Molecular Pathogenesis in Sporadic Head and Neck Paraganglioma

Authors

  • Paul H. Bikhazi MD,

    1. Laboratory of Molecular Otology, Epstein Laboratories, San Francisco, California
    2. Division of Otology, Neurotology, Skull Base Surgery, San Francisco, California
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  • Louis Messina MD,

    1. Department of Otolaryngology—Head and Neck Surgery, San Francisco, California
    2. Division of Vascular Surgery, Department of General Surgery, University of California San Francisco, San Francisco, California
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  • Anand N. Mhatre PhD,

    1. Laboratory of Molecular Otology, Epstein Laboratories, San Francisco, California
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  • Jayne A. Goldstein PhD,

    1. Laboratory of Molecular Otology, Epstein Laboratories, San Francisco, California
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  • Anil K. Lalwani MD

    Corresponding author
    1. Laboratory of Molecular Otology, Epstein Laboratories, San Francisco, California
    2. Division of Otology, Neurotology, Skull Base Surgery, San Francisco, California
    • Anil K. Lalwani, MD, Division of Otology, Neurotology, and Skull Base Surgery, Department of Otolaryngology—Head and Neck Surgery, University of California San Francisco, 400 Parnassus Avenue, Room A-730, San Francisco, CA 94143-0342, U.S.A.
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Abstract

Hypothesis Similar to familial tumors, sporadic head and neck paragangliomas are associated with chromosomal deletions at either 11q13 or 11q22-23.

Background Familial paragangliomas are inherited in an autosomal dominant pattern with genomic imprinting of the maternal allele. Genetic studies of familial paragangliomas have localized the causative genetic defect to two separate loci: 11q13.1 and 11q22-23. The molecular pathogenesis of sporadic head and neck paragangliomas has not been studied.

Methods Blood and tumor samples from patients with sporadic head and neck paragangliomas were screened for deletions on chromosome 11 using DNA microsatellite markers and polymerase chain reaction. Polymerase chain reaction–amplified alleles from tumor specimens were compared with those from the blood of eight patients. A greater than 50% reduction in band intensity (as determined by densitometric analysis) between blood and tumor sample was indicative of a chromosomal deletion.

Results Three of the eight patients were found to have deletions at chromosome 11q: two at chromosome 11q22-23 and one at 11q13.

Conclusions Sporadic head and neck paragangliomas are associated with deletions at chromosome 11q13 and 11q22-23. It is thus likely that sporadic and familial paragangliomas share a similar molecular pathogenesis.

INTRODUCTION

Nonchromaffin paragangliomas are slow-growing, usually benign tumors arising from neural crest cells. The incidence of paragangliomas in whites is approximately 1:30,000. In the head and neck, these most commonly arise from the carotid body (carotid body tumors), jugulotympanic region (glomus tympanicum), jugular bulb (glomus jugulare), and vagal nerve (glomus vagale).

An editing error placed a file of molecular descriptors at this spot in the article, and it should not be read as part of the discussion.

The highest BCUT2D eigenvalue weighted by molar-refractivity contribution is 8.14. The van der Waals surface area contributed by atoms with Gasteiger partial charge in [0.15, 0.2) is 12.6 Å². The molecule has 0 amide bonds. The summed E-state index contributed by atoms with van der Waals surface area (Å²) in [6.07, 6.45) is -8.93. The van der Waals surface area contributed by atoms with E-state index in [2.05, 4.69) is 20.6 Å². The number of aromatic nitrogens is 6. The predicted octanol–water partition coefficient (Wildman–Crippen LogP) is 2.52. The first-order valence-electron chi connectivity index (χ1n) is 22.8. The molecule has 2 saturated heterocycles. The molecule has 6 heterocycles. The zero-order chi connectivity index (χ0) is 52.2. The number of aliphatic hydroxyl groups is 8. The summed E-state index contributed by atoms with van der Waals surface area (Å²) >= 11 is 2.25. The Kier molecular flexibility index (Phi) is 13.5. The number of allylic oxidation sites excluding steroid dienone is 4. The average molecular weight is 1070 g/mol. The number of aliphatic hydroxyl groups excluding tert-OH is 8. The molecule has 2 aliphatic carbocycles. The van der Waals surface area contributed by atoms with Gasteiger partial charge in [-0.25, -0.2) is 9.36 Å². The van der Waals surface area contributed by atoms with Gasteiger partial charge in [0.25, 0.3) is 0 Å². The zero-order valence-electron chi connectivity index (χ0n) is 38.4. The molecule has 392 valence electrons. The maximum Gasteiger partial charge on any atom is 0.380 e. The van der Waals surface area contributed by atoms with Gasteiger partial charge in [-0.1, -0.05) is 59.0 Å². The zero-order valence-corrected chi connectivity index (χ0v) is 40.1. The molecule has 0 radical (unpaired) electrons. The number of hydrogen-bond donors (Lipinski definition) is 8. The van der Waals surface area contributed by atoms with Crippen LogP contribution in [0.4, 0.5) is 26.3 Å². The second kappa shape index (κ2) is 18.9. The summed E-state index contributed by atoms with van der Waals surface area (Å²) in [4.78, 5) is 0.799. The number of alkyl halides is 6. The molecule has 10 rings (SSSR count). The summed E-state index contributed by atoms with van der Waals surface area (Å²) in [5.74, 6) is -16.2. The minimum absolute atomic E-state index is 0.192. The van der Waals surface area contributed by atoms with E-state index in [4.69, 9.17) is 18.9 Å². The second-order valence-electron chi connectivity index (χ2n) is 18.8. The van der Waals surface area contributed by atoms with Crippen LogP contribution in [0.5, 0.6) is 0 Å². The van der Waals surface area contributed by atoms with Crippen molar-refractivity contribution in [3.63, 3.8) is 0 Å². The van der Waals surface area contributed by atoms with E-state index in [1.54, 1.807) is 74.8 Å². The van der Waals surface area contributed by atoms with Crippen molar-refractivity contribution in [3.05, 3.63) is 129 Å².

Although head and neck paragangliomas may most commonly present in sporadic form, the molecular genetic basis for tumorigenesis has been only studied in familial paragangliomas. Transmission of familial tumors occurs through autosomal dominant inheritance with genomic imprinting of the maternal allele. To develop tumors, the individual must inherit the mutated gene from the father. Independent analysis has localized the gene to chromosome 11q. 1–3 The two loci responsible for paraganglioma formation, designated PGL1 and PGL2, have been mapped to chromosome 11q22-q23 and 11q13.1, respectively. 1–3 Most studies have implicated 11q22-q23 as the predominant locus for familiar paraganglioma, but in one family the genetic defect has been linked to 11q13. 3

At present no studies have reported on the molecular basis of sporadic paraganglioma formation. As has been the case for other cranial base tumors such as neurofibromatosis type II, the genetic loci implicated in familial tumors may also be involved in the formation of sporadic paragangliomas. Therefore, we screened eight patients with sporadic head and neck paragangliomas for deletions at chromosome 11q13 and 11q22-23. Our understanding of the molecular pathogenesis in sporadic head and neck paraganglioma formation is discussed.

MATERIALS AND METHODS

Patient Material

Eight individuals with sporadic head neck paragangliomas were enrolled in our study at the University of California at San Francisco. The human study protocol was approved by the University of California at San Francisco Institutional Review Board. Clinical records were obtained from all individuals. Blood (20–40 mL) and tumor samples were obtained from all individuals. Genomic DNA was isolated from blood and tumor samples. A sample was also obtained from a normal volunteer for use as a positive control.

Polymerase Chain Reaction

DNA polymorphic markers, previously associated with deletions in familial glomus tumors, were selected from chromosome 11q13 and 11q22-23. 4 Polymerase chain reaction (PCR) amplification of these markers was carried out on the eight participating individuals. PCR primers were end-labeled with [α-32P] dATP. PCR reactions were performed in a final volume of 10 μL containing 0.2 μg of genomic DNA, 200 μmol/L 4 dNTP mix, 1X PCR buffer (Perkin Elmer Cetus, Norwalk, CT), 0.5 U of AmpliTaq DNA polymerase (Perkin Elmer Cetus, Norwalk, CT), and 100 nM of each primer. The PCR reaction parameters were 5 minutes at 95°C, followed by 35 cycles of denaturation at 94°C for 1 minute, annealing at 55°C for 1 minute, and extension at 72°C for 7 minutes, for all primers. Amplified fragments were run on standard 6% denaturing polyacrylamide gels. Gels were dried for 1 hour.

Assessment of Allelic Imbalance

Gels were exposed to a Storm 860 PhosphorImager (Molecular Dynamics, Sunnyvale, CA) to assess for allelic imbalance. The intensity of 32P emission for each allelic band was quantified by the Storm 860 PhosphorImager. A numerical comparison of 32P emission from each amplified allelic band was obtained for blood versus tumor sample (Fig. 1). If there existed a greater than 50% reduction in intensity of tumor versus blood signal, a significant allelic imbalance was considered to be present. This indicated that a deletion at that DNA marker site was present, as described in previous studies. 2 The PhosphorImager readings of 32P emission were confirmed for linearity. This was accomplished by serial dilutions of a concentrated 32P control. The PhosphorImager readings of the 32P serial dilutions spanned the full range of signal intensity read from the allelic bands of all eight patients.